As one who came late to the front rockered ski party, I’ve had just over a season on a pair of Voile Drifters, and finally came to appreciate the early tip rise in powder, crust, sastrugi, spring mank and even windbuff. As the Drifter is truly a fat powder ski, I was curious to see how this rocker technology translated into a ski that was a bit slimmer underfoot. Enter the G3 Zest.
Unlike some women’s specific skis I’ve been on, the Zest is quite lively, thanks to its propriety ‘JoyRide’ technology which includes reduced camber, early tip rise and a dual density sidewall, which in laywoman’s terms means it’s easy to turn. It’s nimble and responsive, and the early tip rise is helpful in snow conditions beyond just powder snow. I appreciated the mild rocker when in spring snow conditions, particularly the unconsolidated slush. It had decent edge control on firmer conditions given its dimensions, but I’m not sure how comfortable it would be on an icy, steep couloir. The Zest’s dampness meant I could ski fast and make the big arcing turns I love without feeling any chatter, and I could still maneuver through trees (another personal favorite) and bumps (terrain I actively avoid when I’m not testing skis) without much effort. One caveat, however, is that given that my other go-to skis — an older pair of 170 Black Diamond Verdicts and a pair of 165 Bro Model Super Stiffs — are both beefier skis, my opinion may not be the same as someone who prefers a softer, lighter and shorter ski.
The skis were mounted with G3 bindings, which I’ve never liked, as I find them way too soft and sloppy. I tested the skis on my own Scarpa T1 boots, the unisex black and silver version. Despite not loving the bindings, the Zest’s performance was still impressive enough for me to overlook the issues I had with the bindings. I’ve been skiing on Cobra R8 bindings for many years now, and they’re noticeably more active.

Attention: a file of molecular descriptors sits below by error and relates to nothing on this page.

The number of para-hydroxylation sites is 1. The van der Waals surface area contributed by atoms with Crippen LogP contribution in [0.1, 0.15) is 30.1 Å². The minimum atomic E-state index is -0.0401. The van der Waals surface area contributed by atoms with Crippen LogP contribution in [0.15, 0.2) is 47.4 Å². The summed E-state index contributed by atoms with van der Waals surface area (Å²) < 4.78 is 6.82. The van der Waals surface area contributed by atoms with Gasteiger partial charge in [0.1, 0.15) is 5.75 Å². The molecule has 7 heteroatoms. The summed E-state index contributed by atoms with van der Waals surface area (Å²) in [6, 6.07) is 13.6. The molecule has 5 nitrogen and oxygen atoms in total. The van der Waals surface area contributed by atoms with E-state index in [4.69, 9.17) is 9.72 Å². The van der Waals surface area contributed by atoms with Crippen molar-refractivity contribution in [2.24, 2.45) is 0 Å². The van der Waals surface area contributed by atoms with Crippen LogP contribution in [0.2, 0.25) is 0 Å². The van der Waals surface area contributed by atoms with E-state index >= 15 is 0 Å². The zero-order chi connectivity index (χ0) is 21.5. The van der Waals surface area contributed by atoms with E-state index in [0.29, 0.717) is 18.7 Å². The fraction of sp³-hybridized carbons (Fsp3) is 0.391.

While I didn’t have a chance to take the Zests into the backcountry, I would have liked to, as the combination of a relatively light weight, early tip rise, dampness and maneuverability would make it a terrific backcountry quiver of one.
Overall, I found the G3 Zest a lively, responsive ski that shines in a variety of snow conditions, including powder snow. It would appeal to an upper intermediate to advanced skier looking for an all-round ski, ideally someone who is on the more aggressive side.
That said, G3 only produces the Zest in two lengths – 166 and 172. I know that not all women would find either size ideal, and while women seeking longer lengths might have luck with the Tonic, those looking for something sub-165 cm are unfortunately out of luck, at least until G3 creates a junior/child version of this ski. Yes, the telemark audience is small, and the women’s telemark audience even smaller, but it would still be nice to see women’s specific skis available in a few more sizes.
You can find more of Jenn’s southern Tahoe views at TahoeJenn’s blog.